Background and Summary
Gilgamesh is the oldest written hero epic, written in cuneiform on clay tablets 1300 years before Homer. An Assyrian tale, as we have it, but scholars believe it first existed in oral tradition of Sumer and was first recorded approximately 2100 BCE.
Gilgamesh’s major quest is unusual for that time period in that it has an intellectual purpose: he must wage a battle against despair in pursuit of the meaning of life and enduring fame. Our text only includes a small portion of this epic, so I will provide a brief overview of key events of the whole thing. Note that the flood story is taken from this epic.
The opening section provides an overview of the whole story: the hero and his quest. When Gilgamesh, king of Uruk, angers his people with his arrogance and selfishness, so the nobles went to the gods for help with him, and they beg the goddess Aruru to create Enkidu to teach Gilgamesh how to become a more compassionate king. They become fsst friends and they journey to the Cedar Forest and defeat the monster Humbaba to gain the cedars of Lebanon. After an epic journey and during this battle, we see significant contrasts between the two: Enkidu doesn’t want to fight the giant because he doesn't want to face death, but Gilgamesh urges him on and together they defeat him. After their return, Gilgamesh encounters Ishtar, kills the Bull of Heaven, and watches his friend Enkidu die as a punishment.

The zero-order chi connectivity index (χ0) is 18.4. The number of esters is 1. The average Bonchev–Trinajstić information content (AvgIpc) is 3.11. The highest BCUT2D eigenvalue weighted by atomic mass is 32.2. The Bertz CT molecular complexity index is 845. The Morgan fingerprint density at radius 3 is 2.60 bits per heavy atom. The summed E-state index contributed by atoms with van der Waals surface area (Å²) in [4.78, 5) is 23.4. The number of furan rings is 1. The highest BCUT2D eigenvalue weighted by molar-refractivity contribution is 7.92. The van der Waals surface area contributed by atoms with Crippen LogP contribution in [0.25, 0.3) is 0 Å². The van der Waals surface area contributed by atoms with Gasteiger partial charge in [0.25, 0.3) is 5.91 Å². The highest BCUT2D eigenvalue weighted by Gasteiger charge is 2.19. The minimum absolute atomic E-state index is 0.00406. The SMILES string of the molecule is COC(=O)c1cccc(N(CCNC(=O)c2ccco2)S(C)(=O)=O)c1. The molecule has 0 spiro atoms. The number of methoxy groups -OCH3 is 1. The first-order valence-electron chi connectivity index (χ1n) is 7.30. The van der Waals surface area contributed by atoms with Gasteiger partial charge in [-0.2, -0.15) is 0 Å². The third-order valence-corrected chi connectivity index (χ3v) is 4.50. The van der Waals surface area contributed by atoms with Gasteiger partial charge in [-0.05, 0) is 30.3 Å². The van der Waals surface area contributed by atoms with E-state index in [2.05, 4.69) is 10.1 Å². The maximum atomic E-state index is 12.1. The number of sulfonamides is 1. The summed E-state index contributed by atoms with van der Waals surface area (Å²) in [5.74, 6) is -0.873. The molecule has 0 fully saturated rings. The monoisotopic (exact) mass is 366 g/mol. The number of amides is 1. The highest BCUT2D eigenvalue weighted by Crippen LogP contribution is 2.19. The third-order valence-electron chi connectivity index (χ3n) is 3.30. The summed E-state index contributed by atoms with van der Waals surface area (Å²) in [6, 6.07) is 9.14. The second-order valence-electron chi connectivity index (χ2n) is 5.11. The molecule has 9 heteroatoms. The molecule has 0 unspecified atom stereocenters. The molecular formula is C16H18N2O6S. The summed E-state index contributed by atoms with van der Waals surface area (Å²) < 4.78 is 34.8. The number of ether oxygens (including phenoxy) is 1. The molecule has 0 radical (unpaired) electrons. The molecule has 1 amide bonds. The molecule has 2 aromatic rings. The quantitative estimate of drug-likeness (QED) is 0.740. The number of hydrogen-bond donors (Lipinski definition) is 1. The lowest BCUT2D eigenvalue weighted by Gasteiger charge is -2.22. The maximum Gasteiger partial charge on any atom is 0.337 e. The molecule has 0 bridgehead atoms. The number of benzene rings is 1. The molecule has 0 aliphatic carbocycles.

Now Gilgamesh refuses to face death and so embarks on a journey to Utanapishtim to learn the secret of eternal life. On a psychological level Enkidu can be seen as Gilgamesh's alter ego or his shadow self. Gilgamesh very much represents order while Enkidu exemplifies nature. When Ishtar seeks revenge Enkidu must die, not Gilgamesh, symbolizing again man’s dominance over nature.
Gilgamesh goes on a quest for immortal life to seek a Noah-like immortal, Utanapishtim. He first encounters Siduri who tells hime the he should return home and be...